If the SPS manages to maintain momentum (rather than being held back by dissenting politicians) and to build on these promising beginnings, their bold vision for the future can make a real difference in many people’s lives.

If you have to, do you still want to?

When I was an undergraduate, there was one tutor who would talk to us about why  we wrote essays. Our obvious reply was that if we did not write them we would fail. He then asked us if we were interested in what we were writing about. Some of us were, and some of us were not. But the strange thing was that, even if you were interested before you had to write an essay, by the time you handed the essay in, you had usually started to dislike the topic. And were probably less likely to read anything more about it than before.

In my PhD research, I found similar reactions to having to do things among the men I spoke to in prison. Many said they wanted help with aspects of their behaviour, and they were motivated to tackle their problems (for example, dealing with anger). But they were not able to access cognitive behavioural courses because (or when) they wanted to, but only if they had been assessed as NEEDING them. Even then, the prison time table dictated when they could take part. Taking part was not absolutely compulsory, but if you refused to take a course that you were assessed as needing, you would not gain any of the incentives, like a lower security risk, more comfortable living conditions, a move to the open estate or parole. So really, for most there was little choice. What this meant, though, was that the participants in the courses were there because they had to be, not because they wanted to be. And this, said some of the men, meant that little progress could be made.

Both these counterproductive arrangements are examples of the difference between intrinsic and extrinsic motivation. When we do something because we enjoy it or are interested in it, this is intrinsic motivation. But when someone rewards us for doing it (or punishes us for not doing it), this is extrinsic motivation. And it turns out that if extrinsic motivation is imposed when we had intrinsic motivation to do something, we are less likely to have any intrinsic motivation left afterwards.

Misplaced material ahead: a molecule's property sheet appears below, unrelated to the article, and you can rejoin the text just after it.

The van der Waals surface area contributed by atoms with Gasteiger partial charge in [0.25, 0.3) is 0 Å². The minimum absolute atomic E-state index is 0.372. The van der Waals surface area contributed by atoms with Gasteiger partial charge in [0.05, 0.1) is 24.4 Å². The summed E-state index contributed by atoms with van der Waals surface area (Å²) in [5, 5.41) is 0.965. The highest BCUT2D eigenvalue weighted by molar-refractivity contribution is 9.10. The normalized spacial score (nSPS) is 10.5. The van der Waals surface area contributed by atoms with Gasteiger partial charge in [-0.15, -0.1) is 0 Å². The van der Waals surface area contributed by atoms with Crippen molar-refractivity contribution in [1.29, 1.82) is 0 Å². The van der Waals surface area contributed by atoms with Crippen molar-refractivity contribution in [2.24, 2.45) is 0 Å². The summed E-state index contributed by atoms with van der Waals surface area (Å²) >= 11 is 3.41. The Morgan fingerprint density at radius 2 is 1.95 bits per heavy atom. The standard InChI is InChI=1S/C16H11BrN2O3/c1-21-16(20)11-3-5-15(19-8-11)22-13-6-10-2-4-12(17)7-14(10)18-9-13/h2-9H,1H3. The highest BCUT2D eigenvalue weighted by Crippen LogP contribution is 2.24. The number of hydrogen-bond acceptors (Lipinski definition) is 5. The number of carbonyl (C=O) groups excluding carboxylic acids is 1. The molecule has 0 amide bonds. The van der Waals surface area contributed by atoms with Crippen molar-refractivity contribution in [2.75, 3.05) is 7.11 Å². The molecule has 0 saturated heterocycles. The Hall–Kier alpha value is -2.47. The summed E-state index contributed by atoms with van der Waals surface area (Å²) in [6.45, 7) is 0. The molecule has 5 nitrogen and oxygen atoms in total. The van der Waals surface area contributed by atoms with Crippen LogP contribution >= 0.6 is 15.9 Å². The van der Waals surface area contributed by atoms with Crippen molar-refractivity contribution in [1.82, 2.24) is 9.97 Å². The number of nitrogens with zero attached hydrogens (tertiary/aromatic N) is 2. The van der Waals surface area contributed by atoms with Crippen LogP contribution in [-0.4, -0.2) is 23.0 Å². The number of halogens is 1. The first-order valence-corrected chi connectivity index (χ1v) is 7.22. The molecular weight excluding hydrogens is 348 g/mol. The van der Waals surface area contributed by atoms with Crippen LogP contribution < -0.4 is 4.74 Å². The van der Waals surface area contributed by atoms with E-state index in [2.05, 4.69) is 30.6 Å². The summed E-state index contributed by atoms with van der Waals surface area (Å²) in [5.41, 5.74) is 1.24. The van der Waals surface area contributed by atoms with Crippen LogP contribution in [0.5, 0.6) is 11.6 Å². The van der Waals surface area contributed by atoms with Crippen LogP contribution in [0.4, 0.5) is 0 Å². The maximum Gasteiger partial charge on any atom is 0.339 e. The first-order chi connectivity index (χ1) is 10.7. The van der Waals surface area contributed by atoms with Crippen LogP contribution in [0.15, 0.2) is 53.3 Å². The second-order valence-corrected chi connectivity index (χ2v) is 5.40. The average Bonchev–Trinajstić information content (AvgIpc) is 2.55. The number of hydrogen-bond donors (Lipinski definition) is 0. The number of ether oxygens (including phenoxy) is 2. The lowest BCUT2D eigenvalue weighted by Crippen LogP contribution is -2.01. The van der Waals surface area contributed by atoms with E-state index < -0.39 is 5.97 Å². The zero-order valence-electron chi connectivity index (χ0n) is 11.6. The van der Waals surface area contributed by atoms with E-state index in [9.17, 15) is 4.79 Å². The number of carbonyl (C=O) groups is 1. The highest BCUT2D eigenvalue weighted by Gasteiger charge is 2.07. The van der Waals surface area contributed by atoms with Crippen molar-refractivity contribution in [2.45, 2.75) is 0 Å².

I am worried that even those men who want to attend cognitive behavioural courses, will actually lose their own motivation to engage and change their thinking or behaviour, because they are not there because of their motivation. Another worry is that, when these courses do have a positive effect, what will happen when the expected reward does not follow? For example, a few of the men said that they had attended the courses, but then had not been allowed to move to the open estate. Will they keep trying to apply what they had learned, or will they think the whole thing was based on false promises and give up?

Would it be possible to make more of intrinsic motivation within the prison? Universities are, so far, not managing this. Students are not allowed to only hand in coursework when they feel like it, on topics they like, because often there would be nothing to assess. Prisons have to run courses with enough participants, which means they are not always available and some people have to wait for the next programme. But it would be interesting to see what would happen if at least a few places on each course would be open to voluntary participants. Would there be any? Would this have an impact on the rest of the group? And what would happen if one course was run with only voluntary participants, who were not expecting rewards for attending?



Time in prison

A few posts ago, I mentioned that not many of the men I interviewed for my PhD told extended stories. I figured that this was partly because it is difficult to answer a very open question asked by a  stranger with extended answers.

Another problem, though, was the topic of the stories I asked them to tell. Despite the many TV series set in prison (Prison Break, Orange is the New Black, Porridge, etc) the experience of imprisonment does not seem to easily lend itself to a good yarn. Many of the men described the more dramatic events in their lives, like their arrest, with rich, almost cinematic, detail, even though this was not the focus of the interview. But they found it much harder to talk about their life in prison. In the words of some of the participants:

That hour in the visiting room it’s a long time, there’s a lot of uncomfortable pauses of silence because you’ve no got much to talk about cause like it’s like ground hog day in here, every day during the week is the same and every week-end is the same, see you’ve no really got much to talk about at a visit, know what I mean, you end up big uncomfortable pauses of silence.